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Navigating The Many Dangers of Experience

As with “expert,” the root of expe­ri­ence is “experiri,” a Latin word mean­ing “to try out.” Peo­ple with a lot of expe­ri­ence should be will­ing to try new things, as their knowl­edge should pro­vide more con­text and points of view, enable more explo­ration of an issue, and min­i­mize risk with deci­sions. How­ev­er, high­ly expe­ri­enced peo­ple tend to fall into the habits of the past. Once we have accu­mu­lat­ed a valu­able base of knowl­edge, expe­ri­ence pro­vides a use­ful short­cut for deci­sion mak­ing. Rely­ing on expe­ri­ence is very fast and very effi­cient, but it is also poten­tial­ly very dan­ger­ous. Oper­at­ing with the least effort pos­si­ble, the brain retrieves what­ev­er quick­ly seems to fit. We apply past pat­terns to the future. Rather than call upon its amaz­ing cre­ativ­i­ty, too often the brain works as noth­ing but a huge stor­age bin of prece­dents.

Because “close is good enough” as our brain fills in the blanks, we need not think afresh. We need not exam­ine new data or eval­u­ate new cir­cum­stances. This is the main prob­lem with elder­ly peo­ple. No mat­ter what cir­cum­stance con­fronts them today, they have seen, heard, and dealt with so many sit­u­a­tions in their lives that they are bound to have faced some­thing sim­i­lar before. Senior cit­i­zens have too much expe­ri­ence. The com­ment sounds iron­ic, but expe­ri­ence can be a detri­ment when it leads to an auto­mat­ed response to new sit­u­a­tions. It is easy in deal­ing with fam­i­ly prob­lems to reach back for a solu­tion that may have suit­ed the 1950s or 1970s but may not be appro­pri­ate for today. This is often the start of an elder’s sto­ry that begins, “When I was a young man …” or “Back when I was work­ing at the …” Such sto­ries can be the method by which wis­dom is passed down, but more often they are a stereo­typed response that may cause the audi­ence (adult chil­dren or teenage grand­chil­dren) to roll their eyes. The sto­ry comes out in almost every sit­u­a­tion no mat­ter how remote­ly relat­ed to today’s con­cern.

This kind of reflex­ive response is part of the human pre­dis­po­si­tion to learn ear­ly and quick­ly and then fall into a habit­u­al man­ner of thought. This behav­ior is con­sis­tent with ear­li­er, sim­pler, and often more dan­ger­ous times. In the mod­ern world, when change rather than sta­bil­i­ty is the order of the day, reliance on expe­ri­ence comes with a cost. Even the best of us strug­gle through­out our lives with the habit­u­a­tion of expe­ri­ence. We strug­gle to unlearn things that were use­ful before but con­strain­ing now.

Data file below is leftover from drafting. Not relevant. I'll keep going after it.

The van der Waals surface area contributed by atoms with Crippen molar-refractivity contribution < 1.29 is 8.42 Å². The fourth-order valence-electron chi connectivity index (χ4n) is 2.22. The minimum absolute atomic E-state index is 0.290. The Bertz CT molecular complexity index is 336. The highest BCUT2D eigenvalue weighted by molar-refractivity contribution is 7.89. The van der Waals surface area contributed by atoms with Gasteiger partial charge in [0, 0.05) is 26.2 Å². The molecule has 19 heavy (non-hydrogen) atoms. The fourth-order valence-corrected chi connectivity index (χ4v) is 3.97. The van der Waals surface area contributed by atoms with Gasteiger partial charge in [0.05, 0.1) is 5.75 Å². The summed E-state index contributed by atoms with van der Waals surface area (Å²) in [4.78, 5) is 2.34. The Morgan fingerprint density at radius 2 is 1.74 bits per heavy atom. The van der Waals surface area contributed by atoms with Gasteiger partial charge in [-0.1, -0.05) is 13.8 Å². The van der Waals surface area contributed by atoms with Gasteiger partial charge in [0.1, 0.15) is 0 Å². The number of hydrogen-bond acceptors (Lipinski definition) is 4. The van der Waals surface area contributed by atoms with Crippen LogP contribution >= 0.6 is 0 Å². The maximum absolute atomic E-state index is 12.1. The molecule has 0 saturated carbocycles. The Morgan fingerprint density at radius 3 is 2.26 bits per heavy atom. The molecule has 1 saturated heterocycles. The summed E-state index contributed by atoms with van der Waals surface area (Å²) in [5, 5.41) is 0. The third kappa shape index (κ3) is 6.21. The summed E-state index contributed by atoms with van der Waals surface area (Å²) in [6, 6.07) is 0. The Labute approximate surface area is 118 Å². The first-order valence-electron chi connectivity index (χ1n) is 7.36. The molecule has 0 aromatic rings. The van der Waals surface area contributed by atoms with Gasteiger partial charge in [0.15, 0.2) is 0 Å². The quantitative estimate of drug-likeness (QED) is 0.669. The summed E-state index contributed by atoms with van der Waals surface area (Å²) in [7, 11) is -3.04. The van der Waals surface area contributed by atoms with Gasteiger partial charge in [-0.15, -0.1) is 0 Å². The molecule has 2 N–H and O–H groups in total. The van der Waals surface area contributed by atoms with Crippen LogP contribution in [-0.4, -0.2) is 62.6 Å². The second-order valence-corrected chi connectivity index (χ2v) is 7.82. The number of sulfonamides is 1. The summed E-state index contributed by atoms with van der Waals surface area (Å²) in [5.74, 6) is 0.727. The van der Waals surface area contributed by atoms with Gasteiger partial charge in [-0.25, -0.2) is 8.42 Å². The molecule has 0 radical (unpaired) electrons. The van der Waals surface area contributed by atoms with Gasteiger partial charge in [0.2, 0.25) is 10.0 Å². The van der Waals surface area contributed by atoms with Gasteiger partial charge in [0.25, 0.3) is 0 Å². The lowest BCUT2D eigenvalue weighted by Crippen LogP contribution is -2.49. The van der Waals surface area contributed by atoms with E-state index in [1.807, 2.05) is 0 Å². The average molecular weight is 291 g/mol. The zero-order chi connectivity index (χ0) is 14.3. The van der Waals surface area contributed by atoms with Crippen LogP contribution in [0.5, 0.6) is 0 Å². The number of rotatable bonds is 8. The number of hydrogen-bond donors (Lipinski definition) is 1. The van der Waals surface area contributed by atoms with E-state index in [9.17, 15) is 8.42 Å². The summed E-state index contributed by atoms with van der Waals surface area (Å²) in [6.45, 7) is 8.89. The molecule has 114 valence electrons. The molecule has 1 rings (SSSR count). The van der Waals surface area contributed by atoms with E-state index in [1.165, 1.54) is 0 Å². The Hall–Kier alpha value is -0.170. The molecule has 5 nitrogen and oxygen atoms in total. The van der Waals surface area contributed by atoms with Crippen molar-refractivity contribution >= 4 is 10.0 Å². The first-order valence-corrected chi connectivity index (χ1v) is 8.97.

For some of us, emo­tion­al or phys­i­cal trau­ma occurs so ear­ly that we can be locked into a lim­it­ed pat­tern of behav­ior that can stunt our emo­tion­al growth or make us total­ly dys­func­tion­al. The under­ly­ing theme is the speed with which humans descend into auto­matic­i­ty.  Pre­cise­ly because of its speed, and because it oper­ates in a mode that is basi­cal­ly atten­tion free, auto­matic­i­ty cre­ates predica­ments when what we face are not every­day deci­sions, but new sit­u­a­tions and impor­tant changes in our lives. The ques­tion we must con­tin­u­al­ly con­front is whether, in a par­tic­u­lar sit­u­a­tion, the brain draws upon expe­ri­ence because it sum­mons up valu­able learn­ing or because the brain finds that pulling a quick answer from the data bank is eas­i­er than apply­ing fresh delib­er­a­tion.

Habit, says psy­chol­o­gist William James, is the fly?wheel of soci­ety, its most pre­cious con­ser­v­a­tive agent. It holds the min­er in his dark­ness and the fish­er­man at his nets in the win­ter. Habit pro­tects the priv­i­leged from upris­ings by the unfor­tu­nate and wealthy coun­tries from inva­sion by the sur­round­ing poor. So bound by habit are we, he says, that we con­stant­ly fight the bat­tle of life upon the lines imposed by (our per­son­al) tra­di­tion and rou­tine; that is, by our expe­ri­ence. Rather than hav­ing expe­ri­ence inform our choic­es, too often expe­ri­ence defines our choic­es. Rather than giv­ing us more mean­ing­ful data to thought­ful­ly weigh, expe­ri­ence caus­es us to default to an old solu­tion for a new sit­u­a­tion. Expe­ri­ence is the best teacher, unless we give it too much heed. Unlearn­ing old habits is the real key to learn­ing!

For senior cit­i­zens this prob­lem is par­tic­u­lar­ly vex­ing. The num­ber one con­cern of the elder­ly is to use their brains in a way that is con­struc­tive and effort­ful, that cre­ates a chal­lenge. Expe­ri­ence can halt the devel­op­ment of brain­width. Using prece­dents is good for many deci­sions in life, but it is not so good for our cog­ni­tive sus­te­nance. The dan­ger of expe­ri­ence is not mere­ly that it can betray us into the wrong answer. The greater jeop­ardy is that too great a reliance on expe­ri­ence will cause the brain to stop thinking—to stop doing work. When expe­ri­ence fore­clos­es sig­nif­i­cant men­tal effort, brain­width nar­rows and cog­ni­tive decline sets in. For any­one, at any age.

–> Please vis­it us next Tues­day, August 21st, to read the fol­low-up arti­cle: Think Fresh — When Is a Ham­mer Not a Ham­mer?

Excerpt from the book, Max­i­mum Brain­pow­er: Chal­leng­ing the Brain for Health and Wis­dom, by Shlo­mo Breznitz and Collins Hem­ing­way. Copy­right © 2012 by Shlo­mo Breznitz & Collins Hem­ing­way. Reprint­ed by arrange­ment with Bal­lan­tine Books, an imprint of The Ran­dom House Pub­lish­ing Group, a divi­sion of Ran­dom House, Inc.  All rights reserved.

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